An estimated 2.1 million Americans applied for unemployment benefits last week despite the gradual reopening of businesses around the country, bringing the running total since the coronavirus shutdowns took hold in mid-March to about 41 million, the government said Thursday.
In a glimmer of hope, the overall number of people currently drawing jobless benefits in the U.S. fell for the first time since the crisis began, from 25 million to 21 million, suggesting some companies are starting to rehire.
Still, the Labor Department report underscored the continuing economic damage from the viral outbreak that on Wednesday hit a confirmed death toll in the U.S. of 100,000, more than the number of Americans killed in the Vietnam and Korean wars combined.
President Donald Trump weighed in on the figure a day later via Twitter, calling it “a very sad milestone” and extending condolences to the victims’ loved ones.
The U.S. unemployment rate was 14.7% in April, a level not seen since the Depression, and many economists expect it will be near 20% in May.
First-time applications for unemployment have fallen for eight straight weeks, as states gradually let stores, restaurants, salons, gyms and other businesses reopen and the auto industry starts up its factories again.
But the number of Americans filing for unemployment is still extraordinarily high by historical standards, and that suggests businesses are failing or permanently downsizing, not just laying off people temporarily until the crisis can pass, economists warn.
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“That is the kind of economic destruction you cannot quickly put back in the bottle,” said Adam Ozimek, chief economist at Upwork.
The figures come amid an intensifying debate in Congress over whether to extend $600 in extra weekly federal unemployment benefits, provided under rescue legislation passed in March but set to expire July 31.
Democrats have proposed extending the payments, while Republicans have argued that the extra money could discourage laid-off workers from returning to jobs that pay less than they are getting on unemployment.
Kelly Kelso, a 30-year-old roadie from Nashville for the rock group Foreigner, got her first unemployment check last week after more than eight weeks of waiting. She said she is still receiving far less in benefits than the $1,250 per week or more that she made on tour.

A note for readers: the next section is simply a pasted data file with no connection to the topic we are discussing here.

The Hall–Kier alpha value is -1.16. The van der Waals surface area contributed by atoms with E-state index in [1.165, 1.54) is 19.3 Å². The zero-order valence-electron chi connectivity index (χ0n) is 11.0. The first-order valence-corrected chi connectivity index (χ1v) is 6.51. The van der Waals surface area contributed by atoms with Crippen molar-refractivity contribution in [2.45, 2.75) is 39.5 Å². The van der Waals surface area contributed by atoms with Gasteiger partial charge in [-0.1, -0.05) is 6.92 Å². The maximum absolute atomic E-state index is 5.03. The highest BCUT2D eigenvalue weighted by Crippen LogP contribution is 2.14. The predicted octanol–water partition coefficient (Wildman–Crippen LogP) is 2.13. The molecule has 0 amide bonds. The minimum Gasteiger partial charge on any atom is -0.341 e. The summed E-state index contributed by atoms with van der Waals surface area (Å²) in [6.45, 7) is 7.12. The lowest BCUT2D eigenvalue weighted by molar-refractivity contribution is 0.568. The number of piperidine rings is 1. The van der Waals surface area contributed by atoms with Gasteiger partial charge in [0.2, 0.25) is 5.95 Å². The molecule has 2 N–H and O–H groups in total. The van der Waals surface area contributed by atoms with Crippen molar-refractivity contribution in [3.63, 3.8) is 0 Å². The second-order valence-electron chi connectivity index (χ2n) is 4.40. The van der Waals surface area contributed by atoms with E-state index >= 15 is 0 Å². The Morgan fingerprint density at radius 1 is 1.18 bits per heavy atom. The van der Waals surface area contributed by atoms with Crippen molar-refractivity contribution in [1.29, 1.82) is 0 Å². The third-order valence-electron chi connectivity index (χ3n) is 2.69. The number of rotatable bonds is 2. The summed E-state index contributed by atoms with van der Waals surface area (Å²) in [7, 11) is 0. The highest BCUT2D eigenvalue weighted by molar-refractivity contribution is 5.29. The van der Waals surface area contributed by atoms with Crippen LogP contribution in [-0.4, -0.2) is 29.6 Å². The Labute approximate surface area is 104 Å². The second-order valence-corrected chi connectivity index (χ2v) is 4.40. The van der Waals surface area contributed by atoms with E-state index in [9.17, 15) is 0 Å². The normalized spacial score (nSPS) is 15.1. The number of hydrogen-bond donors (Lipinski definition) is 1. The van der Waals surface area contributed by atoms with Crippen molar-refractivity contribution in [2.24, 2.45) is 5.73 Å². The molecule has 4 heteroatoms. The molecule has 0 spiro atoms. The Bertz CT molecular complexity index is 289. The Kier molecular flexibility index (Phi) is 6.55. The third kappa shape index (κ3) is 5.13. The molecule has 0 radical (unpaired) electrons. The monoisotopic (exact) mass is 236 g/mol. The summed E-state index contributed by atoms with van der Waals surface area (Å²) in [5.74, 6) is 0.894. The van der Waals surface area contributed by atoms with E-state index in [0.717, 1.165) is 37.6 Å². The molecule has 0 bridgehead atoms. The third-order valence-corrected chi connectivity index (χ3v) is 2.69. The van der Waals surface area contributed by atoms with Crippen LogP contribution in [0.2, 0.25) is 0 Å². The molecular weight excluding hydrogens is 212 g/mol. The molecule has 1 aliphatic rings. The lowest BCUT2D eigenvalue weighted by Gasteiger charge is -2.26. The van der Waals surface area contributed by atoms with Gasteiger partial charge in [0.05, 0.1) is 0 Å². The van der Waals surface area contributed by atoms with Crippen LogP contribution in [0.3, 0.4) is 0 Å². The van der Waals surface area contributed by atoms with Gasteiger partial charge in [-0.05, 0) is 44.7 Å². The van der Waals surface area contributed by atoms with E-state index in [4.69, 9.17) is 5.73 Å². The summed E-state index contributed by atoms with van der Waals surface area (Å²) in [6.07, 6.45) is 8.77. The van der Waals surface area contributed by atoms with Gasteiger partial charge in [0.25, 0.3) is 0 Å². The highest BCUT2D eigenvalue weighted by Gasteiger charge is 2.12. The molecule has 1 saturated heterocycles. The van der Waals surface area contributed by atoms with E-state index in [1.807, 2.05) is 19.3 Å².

Though she is reluctant to leave the music industry, she said, “I have a cosmetology license. If all else fails, I could go back to doing hair.”
U.S. layoffs have hit some parts of the country with particular force. Nevada’s unemployment rate in April reached 28.2%, the highest in the nation. Michigan’s was next at 22.7% followed by Hawaii at 22.3%.
Economists say many of the jobs lost are never coming back, and double-digit unemployment could persist through 2021.
And as discouraging as the numbers are, the real picture may be worse. The government counts people as unemployed only if they’re actually looking for a job, and many Americans probably see no point in trying when so many businesses are shut down.
Airlines and aircraft manufacturers are struggling after air travel plummeted early in the outbreak. Boeing is cutting more than 12,000 U.S. jobs through layoffs and buyouts, many expected to be in the Seattle area. European budget airline Easyjet said it will cut up to a third of its 15,000 employees.
There was other grim economic news in Europe, where countries like France have robust safety-net programs that are underwriting the wages of millions of workers and keeping them on the payroll instead of adding them to the ranks of the unemployed.
Nissan is rolling back production in Spain in a move the government said could lead to 3,000 direct job cuts and thousands more losses at the automaker’s supplies. And French unemployment claims jumped 22% in April, with 843,000 more people seeking work.
Elsewhere around the world, India saw another record daily jump in coronavirus cases. Russia reported a steady increase in its caseload, even as the city of Moscow and provinces across the vast country moved to ease restrictions in sync with the Kremlin’s political agenda.
And South Korea reported its biggest jump in infections in more than 50 days, a setback that could erase some of the hard-won gains that have made it a model for the rest of the world.
Worldwide, the virus has infected more than 5.7 million people and killed over 355,000, with the U.S. having the most confirmed cases and deaths, according to a tally by Johns Hopkins University. Europe has recorded about 170,000 deaths.
The true dimensions of the disaster are widely believed to be significantly greater, with experts saying many victims died without ever being tested.
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